Deterioration of Internal Affairs
By the end of the 19th century, the internal affairs of the state continued to deteriorate further, with discontent, corruption and chaos alarmingly spreading. In early February 1894, the French ambassador in Istanbul sent a report on the Armenian issue to Foreign Minister Casimir-Perier, saying that such conditions were not limited to Armenia, but includes the entire empire. He cited Greece, Albania and Arabs as examples of those sensing a lack of justice, government corruption and no security.
Members of the “Young Turks” movement were working at the onset of the 20th century to rescue the Ottoman Empire from complete dissolution and demise. The society sought to establish a parliamentary government by reinstating Midhat Pasha’s constitution of 1876 and putting a stop to the meddling of European countries into its affairs. The movement led its operations from Thessaloniki in Macedonia, where it successful gained the favour of the stationed military units.
The July 1908 revolution forces Abdul Hamid to reinstate the 1876 constitution — a move met with Arab and Turkish jubilation, as well as parties, receptions and festivals. The words “liberty, equality and justice” were etched into the Ottoman flag. However, Abdul Hamid had been determined since day one to dispose of the Young Turks, the constitution and the new parliament. On 13 April 1909, an attempt for a counter revolution was made, but the army in Macedonia, led by Shaukat Pasha, was ready, moving into the capital and surrounding the Sultan’s Yıldız Palace. On 27 April, Abdul Hamid was deposed and banished to Thessaloniki.
It later transpired that the Young Turks movement was not planning to honour its promises to grant equality to all Ottoman subjects without discrimination on the basis of religion or gender, an issue that caused a rift between Arabs and Turks. Arabs grew doubtful of the Young Turks movement, whose radical tendencies were at odds with Arab’s dignity, pride and their dedication to their nationalism, religion and language.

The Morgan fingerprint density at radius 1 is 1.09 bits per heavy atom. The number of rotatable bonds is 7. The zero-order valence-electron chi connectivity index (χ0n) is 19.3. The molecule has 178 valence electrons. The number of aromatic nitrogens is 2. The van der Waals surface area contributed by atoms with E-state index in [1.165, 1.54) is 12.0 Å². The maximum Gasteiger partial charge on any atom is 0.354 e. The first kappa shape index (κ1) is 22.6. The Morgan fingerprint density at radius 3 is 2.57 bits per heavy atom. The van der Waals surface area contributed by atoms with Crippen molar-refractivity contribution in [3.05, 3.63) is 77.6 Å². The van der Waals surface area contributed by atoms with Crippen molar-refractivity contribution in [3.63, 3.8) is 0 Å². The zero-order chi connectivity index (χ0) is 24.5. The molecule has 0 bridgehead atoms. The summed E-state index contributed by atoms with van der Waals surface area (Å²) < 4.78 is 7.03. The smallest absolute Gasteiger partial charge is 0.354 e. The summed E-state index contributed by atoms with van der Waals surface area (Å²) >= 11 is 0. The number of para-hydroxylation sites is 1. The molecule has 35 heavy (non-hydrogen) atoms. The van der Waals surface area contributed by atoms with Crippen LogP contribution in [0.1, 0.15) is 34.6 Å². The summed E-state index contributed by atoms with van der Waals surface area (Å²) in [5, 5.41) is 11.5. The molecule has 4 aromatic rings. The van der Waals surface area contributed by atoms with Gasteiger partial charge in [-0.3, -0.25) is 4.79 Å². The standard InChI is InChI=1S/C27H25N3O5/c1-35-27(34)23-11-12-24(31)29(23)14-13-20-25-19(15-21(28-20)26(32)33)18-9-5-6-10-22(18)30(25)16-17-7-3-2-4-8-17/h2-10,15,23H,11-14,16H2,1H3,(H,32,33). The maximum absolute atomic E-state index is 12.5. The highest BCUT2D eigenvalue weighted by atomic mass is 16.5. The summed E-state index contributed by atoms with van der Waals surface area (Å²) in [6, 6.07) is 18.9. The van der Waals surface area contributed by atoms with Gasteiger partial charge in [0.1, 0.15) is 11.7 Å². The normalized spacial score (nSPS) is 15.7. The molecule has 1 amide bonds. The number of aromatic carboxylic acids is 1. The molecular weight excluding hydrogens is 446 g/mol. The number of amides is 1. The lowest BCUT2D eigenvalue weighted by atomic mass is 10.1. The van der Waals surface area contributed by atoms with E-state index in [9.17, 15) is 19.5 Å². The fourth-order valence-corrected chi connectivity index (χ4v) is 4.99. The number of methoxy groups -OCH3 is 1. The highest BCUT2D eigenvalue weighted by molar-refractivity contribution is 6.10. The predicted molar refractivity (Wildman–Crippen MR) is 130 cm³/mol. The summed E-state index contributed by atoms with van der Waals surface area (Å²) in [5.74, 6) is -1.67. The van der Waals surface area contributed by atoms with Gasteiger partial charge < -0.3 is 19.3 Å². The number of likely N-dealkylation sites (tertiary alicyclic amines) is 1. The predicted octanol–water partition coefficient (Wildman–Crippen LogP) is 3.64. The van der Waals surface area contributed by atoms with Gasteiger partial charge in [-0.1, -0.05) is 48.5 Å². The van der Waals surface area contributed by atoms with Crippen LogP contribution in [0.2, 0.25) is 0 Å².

Arab Separatist Movement
One can assume that the seeds of the Arab separatist movement started growing through the nationalist Turkish policies in place from 1909 and thereafter. The policy of “Turkising”, adopted by the leaders of the “Young Turks”, was a major motive for Arab leaders to seek national independence. While members of the Committee of Union and Progress had nationalism as their highest ideal and in their ethnic superiority a basis for a new strong Turkey that is politically and culturally united; Arab leaders were thinking of the future of Arab states in the same manner.
As a result, enlightened Arabs and intellectuals founded a number of societies and political parties to defend the Arab cause and protect the rights of Arabs. These societies, established after 1908 AD, included the following: Arab-Ottoman Brotherhood Society, the Literary Forum, the Qahtani Society, the Green Flag and the Covenant Society, which were all founded in Istanbul. In addition, the movements included the Beirut Reform Society, the Basra Reform Society and the National Science Club, founded in Baghdad. Moreover, there were two important organisations — Al Fatat (The Young Arab Society) and the Ottoman Decentralisation Party.
Through these societies, especially Al Fatat and the Decentralisation Party, Arab leaders called for a constitutional parliamentary government that guarantees equal rights and opportunities for all the different components that make up the Empire.
The Arabs also called for making Arabic an official language alongside Turkish in the Arab states of the Ottoman Empire. However, the Committee of Union and Progress were more dedicated than ever to keep the Empire Turkish “in form and character” and to maintain their dominating privilege.